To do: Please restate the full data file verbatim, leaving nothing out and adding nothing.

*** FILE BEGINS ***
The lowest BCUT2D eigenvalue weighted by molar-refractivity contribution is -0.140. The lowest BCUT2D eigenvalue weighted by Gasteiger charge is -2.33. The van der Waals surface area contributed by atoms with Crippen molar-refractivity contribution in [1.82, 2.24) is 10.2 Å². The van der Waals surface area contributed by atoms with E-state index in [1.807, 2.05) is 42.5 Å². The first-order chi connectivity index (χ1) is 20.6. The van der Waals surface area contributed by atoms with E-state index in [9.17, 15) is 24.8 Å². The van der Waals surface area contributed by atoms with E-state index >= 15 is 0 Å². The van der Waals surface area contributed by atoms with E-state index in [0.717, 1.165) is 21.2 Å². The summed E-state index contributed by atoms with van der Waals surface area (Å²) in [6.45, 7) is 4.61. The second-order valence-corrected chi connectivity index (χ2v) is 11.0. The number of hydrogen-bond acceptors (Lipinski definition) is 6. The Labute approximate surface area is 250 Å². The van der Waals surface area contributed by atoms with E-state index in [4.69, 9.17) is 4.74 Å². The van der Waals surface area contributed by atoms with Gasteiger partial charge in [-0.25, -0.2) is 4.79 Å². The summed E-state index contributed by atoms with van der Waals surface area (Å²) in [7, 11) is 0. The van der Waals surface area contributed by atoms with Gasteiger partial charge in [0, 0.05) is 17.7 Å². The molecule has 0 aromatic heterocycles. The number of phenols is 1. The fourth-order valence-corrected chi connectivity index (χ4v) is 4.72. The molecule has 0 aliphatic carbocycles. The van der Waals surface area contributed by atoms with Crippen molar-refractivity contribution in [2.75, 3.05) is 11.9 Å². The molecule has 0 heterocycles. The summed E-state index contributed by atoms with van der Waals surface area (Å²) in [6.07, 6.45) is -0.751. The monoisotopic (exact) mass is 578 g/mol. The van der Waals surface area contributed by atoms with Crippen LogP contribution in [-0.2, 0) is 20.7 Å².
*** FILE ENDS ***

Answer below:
The lowest BCUT2D eigenvalue weighted by molar-refractivity contribution is -0.140. The lowest BCUT2D eigenvalue weighted by Gasteiger charge is -2.33. The van der Waals surface area contributed by atoms with Crippen molar-refractivity contribution in [1.82, 2.24) is 10.2 Å². The van der Waals surface area contributed by atoms with E-state index in [1.807, 2.05) is 42.5 Å². The first-order chi connectivity index (χ1) is 20.6. The van der Waals surface area contributed by atoms with E-state index in [9.17, 15) is 24.8 Å². The van der Waals surface area contributed by atoms with E-state index >= 15 is 0 Å². The van der Waals surface area contributed by atoms with E-state index in [0.717, 1.165) is 21.2 Å². The summed E-state index contributed by atoms with van der Waals surface area (Å²) in [6.45, 7) is 4.61. The second-order valence-corrected chi connectivity index (χ2v) is 11.0. The number of hydrogen-bond acceptors (Lipinski definition) is 6. The Labute approximate surface area is 250 Å². The van der Waals surface area contributed by atoms with E-state index in [4.69, 9.17) is 4.74 Å². The van der Waals surface area contributed by atoms with Gasteiger partial charge in [-0.25, -0.2) is 4.79 Å². The summed E-state index contributed by atoms with van der Waals surface area (Å²) in [7, 11) is 0. The van der Waals surface area contributed by atoms with Gasteiger partial charge in [0, 0.05) is 17.7 Å². The molecule has 0 aromatic heterocycles. The number of phenols is 1. The fourth-order valence-corrected chi connectivity index (χ4v) is 4.72. The molecule has 0 aliphatic carbocycles. The van der Waals surface area contributed by atoms with Crippen molar-refractivity contribution in [2.75, 3.05) is 11.9 Å². The molecule has 0 heterocycles. The summed E-state index contributed by atoms with van der Waals surface area (Å²) in [6.07, 6.45) is -0.751. The monoisotopic (exact) mass is 578 g/mol. The van der Waals surface area contributed by atoms with Crippen LogP contribution in [-0.2, 0) is 20.7 Å².